Perry wants to bring back Don't Ask Don't Tell, school prayer 

GOP contender waxes hawkish, praises veterans at U.S.S. Yorktown

Rick Perry greets supporters and reporters after giving a speech that touched on school prayer, military spending, and the inclusion of gays in military service.

Paul Bowers

Rick Perry greets supporters and reporters after giving a speech that touched on school prayer, military spending, and the inclusion of gays in military service.

Speaking to a crowd of 50 people on the U.S.S. Yorktown today, Texas Gov. Rick Perry made an overture to South Carolina Republicans with a list of evangelical, military-boosting, and values-voter talking points.

Perry spoke against President Barack Obama's leadership in the repeal of Don't Ask Don't Tell, a policy decision that allowed gays and lesbians to serve openly in the U.S. military starting in September this year. "I think our president made a huge error when he changed the policy, particularly in the middle of a war in two different theaters of war, basically using our military as a political tool to advance his base's position and their desire to make those individuals public," he said. Asked what he would do about homosexuals currently serving in the military if he successfully reversed the policy change, he said, "I think you go back and you have that conversation with the civilian leaders and the military leaders on how you want to deal with them."

The governor indicated a willingness to use military intervention, although he did not mention any specific targets for future military action.

"As president, I will never apologize for a country that has done more than any other to promote peace in this world, to liberate the oppressed and advance the cause of human freedom around the world," Perry said. "And as commander in chief, I'll ensure our military men and women have the tools they need to wage war successfully."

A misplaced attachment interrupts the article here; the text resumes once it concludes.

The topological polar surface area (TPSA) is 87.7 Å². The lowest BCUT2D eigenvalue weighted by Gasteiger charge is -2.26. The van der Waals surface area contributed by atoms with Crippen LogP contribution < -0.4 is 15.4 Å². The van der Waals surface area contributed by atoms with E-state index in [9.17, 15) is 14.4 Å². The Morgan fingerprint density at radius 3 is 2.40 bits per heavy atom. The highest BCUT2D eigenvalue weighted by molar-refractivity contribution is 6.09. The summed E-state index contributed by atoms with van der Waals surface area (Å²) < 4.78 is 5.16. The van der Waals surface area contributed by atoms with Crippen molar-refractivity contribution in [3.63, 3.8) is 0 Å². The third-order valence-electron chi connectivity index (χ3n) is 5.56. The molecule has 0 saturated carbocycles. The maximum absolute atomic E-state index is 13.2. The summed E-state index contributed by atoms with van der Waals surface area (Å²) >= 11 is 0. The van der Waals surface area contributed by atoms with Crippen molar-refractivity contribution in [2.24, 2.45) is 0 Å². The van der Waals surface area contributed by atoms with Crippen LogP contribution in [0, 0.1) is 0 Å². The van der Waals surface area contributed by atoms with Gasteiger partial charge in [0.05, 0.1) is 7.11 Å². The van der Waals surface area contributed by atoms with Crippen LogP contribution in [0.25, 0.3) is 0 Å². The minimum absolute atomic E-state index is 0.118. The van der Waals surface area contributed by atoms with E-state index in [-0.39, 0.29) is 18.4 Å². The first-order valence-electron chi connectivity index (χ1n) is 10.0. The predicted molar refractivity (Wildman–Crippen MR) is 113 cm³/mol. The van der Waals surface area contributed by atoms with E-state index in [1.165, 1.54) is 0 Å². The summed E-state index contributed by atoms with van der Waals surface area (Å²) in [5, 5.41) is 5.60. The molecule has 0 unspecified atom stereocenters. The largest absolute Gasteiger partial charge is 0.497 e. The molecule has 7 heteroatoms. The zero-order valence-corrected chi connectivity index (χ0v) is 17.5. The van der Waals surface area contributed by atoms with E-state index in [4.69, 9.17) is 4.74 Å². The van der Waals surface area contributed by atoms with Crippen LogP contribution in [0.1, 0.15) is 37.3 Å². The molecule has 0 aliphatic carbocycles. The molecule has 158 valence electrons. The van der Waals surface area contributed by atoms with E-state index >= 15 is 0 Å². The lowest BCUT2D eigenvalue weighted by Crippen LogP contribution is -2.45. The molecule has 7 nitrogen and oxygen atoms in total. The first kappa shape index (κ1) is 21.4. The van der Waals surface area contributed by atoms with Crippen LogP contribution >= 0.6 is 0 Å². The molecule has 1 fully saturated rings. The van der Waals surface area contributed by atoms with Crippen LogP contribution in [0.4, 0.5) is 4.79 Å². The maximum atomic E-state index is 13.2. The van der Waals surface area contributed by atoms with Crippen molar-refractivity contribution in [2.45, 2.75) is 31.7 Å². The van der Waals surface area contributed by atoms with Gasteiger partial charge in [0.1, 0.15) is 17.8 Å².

Perry accused President Obama of making the armed services as "political pawns in some budgetary debate," pointing to a $492 billion defense budget cut (which is actually a curtailing of planned increases and not a decrease at all) that was scheduled for January 2013 after the Super Committee failed to meet its budget-slashing goals. He also said he would only send the military abroad "as a last resort" and with "very clear objectives," but he added, "America will not stand idly by when our interests are threatened and our allies are endangered."

This week, the Perry campaign spent $650,000 on a TV ad campaign in Iowa that attacked Obama for waging a "war on religion." Asked to elaborate on that point today, he said the Obama administration had been cutting funds for Catholic charities because of their stance against abortion.

Perry asked South Carolina evangelicals to "give me a second look."

"I'm who I am. I have an ad up that basically says across this country that I'm not afraid to talk about my Christian faith. I'm not afraid to talk about the values that this country was based upon, and I think we need to get back to those values. I don't understand why our children can't pray in school and why our children are not allowed to celebrate Christmas in school. I don't get that."

During his speech today, Perry — who has billed himself in campaign materials as "America's Jobs Governor" — made no mention of plans that would create jobs or shrink the federal budget deficit.

Although Perry chose Charleston as the site to announce his bid for the GOP nomination in August, he has focused most of his campaigning and advertising on Iowa and New Hampshire, which will have earlier primary elections. During his speech today, he made no promises specific to the Palmetto State, which will hold the nation's third Republican primary on Jan. 21, but he said he would be ramping up campaign efforts here before long. In a recent poll of registered South Carolina voters conducted by Winthrop University, Perry took a distant third place with 9 percent of the Republican vote, behind Mitt Romney (21.5 percent) and Newt Gingrich (38.4 percent).

Perry was the second 2012 GOP contender to do a stump speech at the retired Navy ship in Mt. Pleasant, following on the heels of Michele Bachmann, who has spoken there twice. Standing in front of an American flag the size of a living-room floorplan, he began his speech with praise for military veterans, referencing the 70th anniversary of the Japanese attack on Pearl Harbor Wednesday. He was introduced by Maj. Gen. James Everett Livingston, a U.S. Marine and Medal of Honor recipient from South Carolina. S.C. House Speaker Bobby Harrell also stood behind Perry onstage. He announced his endorsement of Perry in October.


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